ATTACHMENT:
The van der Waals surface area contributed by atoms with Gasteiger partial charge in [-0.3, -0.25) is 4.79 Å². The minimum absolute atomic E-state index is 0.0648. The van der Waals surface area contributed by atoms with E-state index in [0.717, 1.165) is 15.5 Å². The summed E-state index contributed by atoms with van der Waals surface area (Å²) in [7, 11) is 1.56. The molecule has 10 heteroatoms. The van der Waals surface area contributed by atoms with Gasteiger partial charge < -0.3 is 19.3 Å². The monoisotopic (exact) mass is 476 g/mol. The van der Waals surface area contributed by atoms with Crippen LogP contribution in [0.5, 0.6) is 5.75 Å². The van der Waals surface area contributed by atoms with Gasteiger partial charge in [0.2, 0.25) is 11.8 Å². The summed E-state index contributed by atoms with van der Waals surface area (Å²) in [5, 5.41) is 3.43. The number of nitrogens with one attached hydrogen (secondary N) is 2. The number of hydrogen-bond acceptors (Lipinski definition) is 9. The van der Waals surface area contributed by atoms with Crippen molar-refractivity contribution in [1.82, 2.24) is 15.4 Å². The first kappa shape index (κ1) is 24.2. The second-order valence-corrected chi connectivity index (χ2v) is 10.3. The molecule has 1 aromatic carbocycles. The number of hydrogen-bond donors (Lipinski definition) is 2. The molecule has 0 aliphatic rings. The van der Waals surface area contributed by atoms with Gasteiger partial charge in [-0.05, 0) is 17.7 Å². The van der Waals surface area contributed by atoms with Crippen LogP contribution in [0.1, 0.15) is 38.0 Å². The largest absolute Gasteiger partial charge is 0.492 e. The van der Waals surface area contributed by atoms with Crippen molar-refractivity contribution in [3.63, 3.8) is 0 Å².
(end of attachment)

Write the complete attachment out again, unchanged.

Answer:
The van der Waals surface area contributed by atoms with Gasteiger partial charge in [-0.3, -0.25) is 4.79 Å². The minimum absolute atomic E-state index is 0.0648. The van der Waals surface area contributed by atoms with E-state index in [0.717, 1.165) is 15.5 Å². The summed E-state index contributed by atoms with van der Waals surface area (Å²) in [7, 11) is 1.56. The molecule has 10 heteroatoms. The van der Waals surface area contributed by atoms with Gasteiger partial charge < -0.3 is 19.3 Å². The monoisotopic (exact) mass is 476 g/mol. The van der Waals surface area contributed by atoms with Crippen LogP contribution in [0.5, 0.6) is 5.75 Å². The van der Waals surface area contributed by atoms with Gasteiger partial charge in [0.2, 0.25) is 11.8 Å². The summed E-state index contributed by atoms with van der Waals surface area (Å²) in [5, 5.41) is 3.43. The number of nitrogens with one attached hydrogen (secondary N) is 2. The number of hydrogen-bond acceptors (Lipinski definition) is 9. The van der Waals surface area contributed by atoms with Crippen molar-refractivity contribution in [1.82, 2.24) is 15.4 Å². The first kappa shape index (κ1) is 24.2. The second-order valence-corrected chi connectivity index (χ2v) is 10.3. The molecule has 1 aromatic carbocycles. The number of hydrogen-bond donors (Lipinski definition) is 2. The molecule has 0 aliphatic rings. The van der Waals surface area contributed by atoms with Gasteiger partial charge in [-0.05, 0) is 17.7 Å². The van der Waals surface area contributed by atoms with Crippen LogP contribution in [0.1, 0.15) is 38.0 Å². The largest absolute Gasteiger partial charge is 0.492 e. The van der Waals surface area contributed by atoms with Crippen molar-refractivity contribution in [3.63, 3.8) is 0 Å².